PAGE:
The glory of the CD300 lied in the midrange – especially vocals, both male and females. Since it had tubes in it, you might think that its vocal performance would be the rose-tinted, oh-so-romantic type. But no, to its credits, the Shanling did not add these colorations. It was just an honest, down to earth portrayal. Ella Fitzgerald, Harry Belafonte, Stacy Kent, Bobby McFerrin - all these voices came through nicely and naturally. Their performances was musical and connected with me. On Stacy Kent’s Collection CD (Premium, PRSACD27874), the vocal was rich and came through with a natural warmth, the sibilance was held in check and integrated nicely with the voice. The nuances in her singing were conveyed clearly. I could really spin this CD on the CD300 again and again.

Recently, I was re-discovering some of my older classical CDs. One of them was Franz Schubert’s Symphony No.9 “The Great” conducted by Leonard Bernstein with the Concertgebouworkest Amsterdam (Deutsche Grammophon 427646). Bernstein’s grandiose style was like a big slab of steak, nice to sample once in a while, but can’t be taken as a daily meal. On the CD300, the opening of the first movement was appropriately atmospheric, and there was a sense of air surrounding the performance, attesting to the CD300’s good resolution. The player also tracked the swell and ebb of the sound excellently. Even at the most complex passages, the CD300 held its composure and conveyed the music confidently. The only thing that my Copland CDA822 did better was at the crescendos, where the CD300 seemed to hold back just a tad rather than letting it rip. Overall, a very commendable performance from the CD300.

Are You Ready to Move Up?
The CD300 might not be meant for a system many times over its price, for that Shanling has their higher models, but the CD300 did not embarrass itself in my reference system, in fact it held my attention, allowing me to listen to music for hours at a time without any great urge to switch back to my own cd player, that was a big plus in my books.

The Shanling CD300 has high-end aspirations, but not high-end in price. It would be a great choice for someone who is ready to move up from entry level players. With its list of features coupled with its sonic performance the Shanling CD300 is great value.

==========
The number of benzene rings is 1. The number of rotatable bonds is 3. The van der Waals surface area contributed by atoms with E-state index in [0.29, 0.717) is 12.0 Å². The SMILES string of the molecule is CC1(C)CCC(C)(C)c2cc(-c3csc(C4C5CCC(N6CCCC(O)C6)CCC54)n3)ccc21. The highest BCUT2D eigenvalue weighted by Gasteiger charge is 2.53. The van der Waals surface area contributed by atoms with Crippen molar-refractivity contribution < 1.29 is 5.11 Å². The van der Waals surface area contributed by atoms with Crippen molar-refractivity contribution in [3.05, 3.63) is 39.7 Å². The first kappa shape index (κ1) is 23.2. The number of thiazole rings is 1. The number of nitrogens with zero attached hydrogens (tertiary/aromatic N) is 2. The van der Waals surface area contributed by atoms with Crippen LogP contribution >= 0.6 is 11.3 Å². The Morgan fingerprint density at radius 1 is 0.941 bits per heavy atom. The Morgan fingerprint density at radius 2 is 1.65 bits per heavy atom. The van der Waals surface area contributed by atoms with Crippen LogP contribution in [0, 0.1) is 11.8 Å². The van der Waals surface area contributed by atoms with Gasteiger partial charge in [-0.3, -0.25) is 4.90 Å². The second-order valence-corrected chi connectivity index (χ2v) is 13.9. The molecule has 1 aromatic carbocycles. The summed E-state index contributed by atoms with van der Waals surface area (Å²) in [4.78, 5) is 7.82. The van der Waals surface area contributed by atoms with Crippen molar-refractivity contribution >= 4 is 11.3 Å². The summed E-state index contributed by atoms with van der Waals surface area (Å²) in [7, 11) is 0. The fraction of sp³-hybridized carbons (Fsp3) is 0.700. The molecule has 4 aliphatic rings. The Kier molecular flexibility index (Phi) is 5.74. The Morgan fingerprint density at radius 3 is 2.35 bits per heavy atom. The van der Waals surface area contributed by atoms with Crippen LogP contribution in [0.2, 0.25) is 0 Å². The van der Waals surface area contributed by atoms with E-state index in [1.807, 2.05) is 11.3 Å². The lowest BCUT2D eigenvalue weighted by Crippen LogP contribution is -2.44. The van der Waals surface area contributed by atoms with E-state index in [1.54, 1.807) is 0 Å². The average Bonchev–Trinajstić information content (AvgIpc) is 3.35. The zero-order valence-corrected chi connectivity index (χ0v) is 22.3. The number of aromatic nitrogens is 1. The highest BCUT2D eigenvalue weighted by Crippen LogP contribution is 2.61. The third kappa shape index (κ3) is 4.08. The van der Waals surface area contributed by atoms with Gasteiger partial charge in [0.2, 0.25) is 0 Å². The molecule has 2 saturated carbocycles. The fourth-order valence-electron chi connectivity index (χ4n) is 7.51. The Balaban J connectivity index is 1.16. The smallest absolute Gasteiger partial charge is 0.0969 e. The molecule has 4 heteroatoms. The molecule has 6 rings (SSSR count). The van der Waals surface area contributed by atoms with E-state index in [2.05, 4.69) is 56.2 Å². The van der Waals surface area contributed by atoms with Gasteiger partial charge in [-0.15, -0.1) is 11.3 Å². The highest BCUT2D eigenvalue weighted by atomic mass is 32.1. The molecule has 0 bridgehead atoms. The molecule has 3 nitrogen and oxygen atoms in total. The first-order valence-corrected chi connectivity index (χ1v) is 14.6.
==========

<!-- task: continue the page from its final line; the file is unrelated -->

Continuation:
Contact: Simon Liew 012- 3203380
Audio Synthesis, Amcorp Mall


km ng said...


This I noticed over the years in the progression of hifi components especially in front ends.

The prominence of the objective aspect over subjective aspect of listening to components and systems in the reproduction of music.

Subjective aspect is musicality where everyone has his opinion.

Objective aspect is accuracy as true as possible to live music.

Isn't our ultimate goal to bring live music (or as much as possible)to our homes?

Panzer said...


Well deserved observation. I kinda have a similar thought.

built62 said...

km/ panzer,
care sharing some thoughts on "bringing live music to home"? or if this can ever be achieved...

Anonymous said...

That ultimate goal refers to live unamplified music. I do not doubt that some systems sound better than the real live amplified performance simply because of the not so conducive location.

tz said...

i fully agree with anonnymous above..

a fully optimized ssystem can and has bettered life performance..

km ng said...


Like they say, good ears listen alike.


We are are students of hifi .

My thoughts are to study recordings and hifi, love music and stay close to live performances. Try to visit as many systems as possible and learn from them. Keep an open mind and think out of the box.

Anon of 1:03PM and TZ,

I may agree if it's amplified in a lousy and noisy venue with poor sound checks. Like some of our local rock performances.

A simple, easy and free listening test for live unamplified music.

Listen to a school matching band as it marches before you in a open field. Notwithstanding the quality of play, can any hifi system better it?

km ng said...

P.S. If no school marching band, a funeral band also can. :)

jimmy said...

i would like to listen to your set up sometime. ok kah..?

Anonymous said...

Simon must be thinking Malaysian hifier print marnee one la!